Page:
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An example of a global institution: the International Organization for Migration

This article discusses the work of the International Organization for Migration
© Alexandra Ricard-Guay

This article has been written by Alexandra Ricard-Guay who is based at the European University Institute in Italy.

The International Organization for Migration (IOM) is a worldwide organization in the field of migration that has played an increasingly important role in international migration governance. First established in 1951, the IOM finally joined the United Nations System in September 2016.

The organization is inter-governmental by status, which means it represents its member states. With 166 nations as members, the IOM has offices in more than 100 countries. Its activities are broad and revolve around four areas: migration and development, facilitating migration, regulating migration and addressing forced migration.

The core of the IOM’s mission is to promote international cooperation alongside a ‘humane and orderly management’ of migration. It is committed to encouraging social and economic development through migration and to upholding the well-being and human rights of migrants.

The organization provides support, services and advice to governments, migrants and numerous partners, including NGOs. The following are two examples of the assistance it provides:

1. Since 1979, IOM has assisted returnees and governments through its Assisted Voluntary Return and Reintegration (AVRR) programmes both in countries of origin, transit and destination. Albania is the country with the highest number of return migrants who are beneficiaries of this programme. The Special Programme for the Reintegration of Returnees to Albania, Kosovo and Macedonia is aimed at undocumented migrants and rejected asylum seekers. AVRR assistance includes not only the facilitation of travel arrangements, but also reintegration assistance such as vocational training, and support for setting up small businesses.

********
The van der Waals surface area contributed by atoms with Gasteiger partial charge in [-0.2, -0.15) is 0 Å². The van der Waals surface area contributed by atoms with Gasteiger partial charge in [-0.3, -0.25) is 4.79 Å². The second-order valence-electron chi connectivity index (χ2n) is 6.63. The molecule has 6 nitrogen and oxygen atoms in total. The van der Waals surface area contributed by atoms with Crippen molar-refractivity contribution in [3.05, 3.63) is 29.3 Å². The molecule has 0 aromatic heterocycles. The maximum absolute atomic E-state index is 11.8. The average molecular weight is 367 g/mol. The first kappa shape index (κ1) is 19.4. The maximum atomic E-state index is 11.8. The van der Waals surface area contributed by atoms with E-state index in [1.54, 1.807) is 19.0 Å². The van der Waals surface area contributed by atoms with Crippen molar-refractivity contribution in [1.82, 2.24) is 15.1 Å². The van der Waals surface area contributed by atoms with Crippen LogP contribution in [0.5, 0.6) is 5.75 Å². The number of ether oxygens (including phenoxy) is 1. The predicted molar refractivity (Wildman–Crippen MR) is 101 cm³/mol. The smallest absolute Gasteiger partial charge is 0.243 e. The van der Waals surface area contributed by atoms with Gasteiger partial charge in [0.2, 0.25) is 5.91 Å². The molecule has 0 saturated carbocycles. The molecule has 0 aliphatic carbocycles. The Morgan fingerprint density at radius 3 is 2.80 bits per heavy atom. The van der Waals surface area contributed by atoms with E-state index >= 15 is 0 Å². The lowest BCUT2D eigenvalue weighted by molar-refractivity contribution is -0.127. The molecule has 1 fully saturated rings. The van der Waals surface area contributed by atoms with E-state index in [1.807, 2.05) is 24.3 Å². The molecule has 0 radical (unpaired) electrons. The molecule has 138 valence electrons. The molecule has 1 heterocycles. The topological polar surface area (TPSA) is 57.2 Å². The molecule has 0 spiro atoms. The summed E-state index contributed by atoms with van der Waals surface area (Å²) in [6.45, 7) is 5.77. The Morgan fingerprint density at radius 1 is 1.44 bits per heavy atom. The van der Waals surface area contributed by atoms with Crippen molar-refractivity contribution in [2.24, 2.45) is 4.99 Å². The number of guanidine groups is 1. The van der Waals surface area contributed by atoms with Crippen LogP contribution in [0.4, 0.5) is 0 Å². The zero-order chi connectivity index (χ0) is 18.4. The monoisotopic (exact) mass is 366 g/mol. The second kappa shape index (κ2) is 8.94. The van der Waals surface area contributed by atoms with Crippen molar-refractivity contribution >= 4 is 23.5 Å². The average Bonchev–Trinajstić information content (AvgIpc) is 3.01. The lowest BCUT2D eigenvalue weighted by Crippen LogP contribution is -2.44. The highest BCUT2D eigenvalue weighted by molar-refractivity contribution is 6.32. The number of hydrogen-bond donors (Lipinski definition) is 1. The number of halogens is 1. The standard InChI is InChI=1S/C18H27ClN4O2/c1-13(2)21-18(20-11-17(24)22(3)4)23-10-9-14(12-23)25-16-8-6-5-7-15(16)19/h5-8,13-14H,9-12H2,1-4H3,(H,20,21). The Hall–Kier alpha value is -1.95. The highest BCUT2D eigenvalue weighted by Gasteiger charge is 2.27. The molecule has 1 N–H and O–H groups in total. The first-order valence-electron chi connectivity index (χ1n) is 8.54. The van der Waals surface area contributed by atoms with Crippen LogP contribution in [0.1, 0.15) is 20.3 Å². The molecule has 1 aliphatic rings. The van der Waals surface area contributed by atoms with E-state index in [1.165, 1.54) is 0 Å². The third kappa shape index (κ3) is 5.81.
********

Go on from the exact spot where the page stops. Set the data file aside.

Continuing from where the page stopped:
2. The Voluntary Humanitarian Return Assistance and Reintegration provides support to stranded migrants in Libya. During the first half of 2017, more than 5,000 migrants were assisted with their return trips home. The IOM has also developed various counter-trafficking programmes that supports victims of trafficking and provides awareness raising, training and capacity building.

The IOM is involved with conducting research, collecting data and sharing best practices. In 2015 it created the Global Migration Data Analysis Centre, which brings together its various efforts to compile, analyse and share data on international migration. It has also developed the Displacement Tracking Matrix that monitors displacement and has become a critical tool used by the humanitarian community in coordinating its assistance.

Finally, the IOM actively informs policy debates and provides guidance at the international level. For example, since 2005, it has coordinated the ‘Global Consultations of Chairs and Secretariats of Principal Regional Consultative Processes on Migration’ (also known as Global RCP Meetings for short). This meeting brings together regional, intra-regional and global agencies to share information, to encourage greater coherence between policies and to make policy recommendations, for example, to the UN General Assembly.

On 19 September 2016, the IOM joined the UN System to become the first UN agency dedicated to migration. This took place on the same day that UN member states adopted the New York Declaration for Refugees and Migrants, and agreed to develop two Global Compacts (essentially a set of international key principles): the first on refugees and the second on migration.

These recent developments illustrate the increasingly important place of migration on international agendas. Moreover, in becoming a new UN agency, the IOM has confirmed its central role in migration governance.

© Alexandra Ricard-Guay
This article is from the free online

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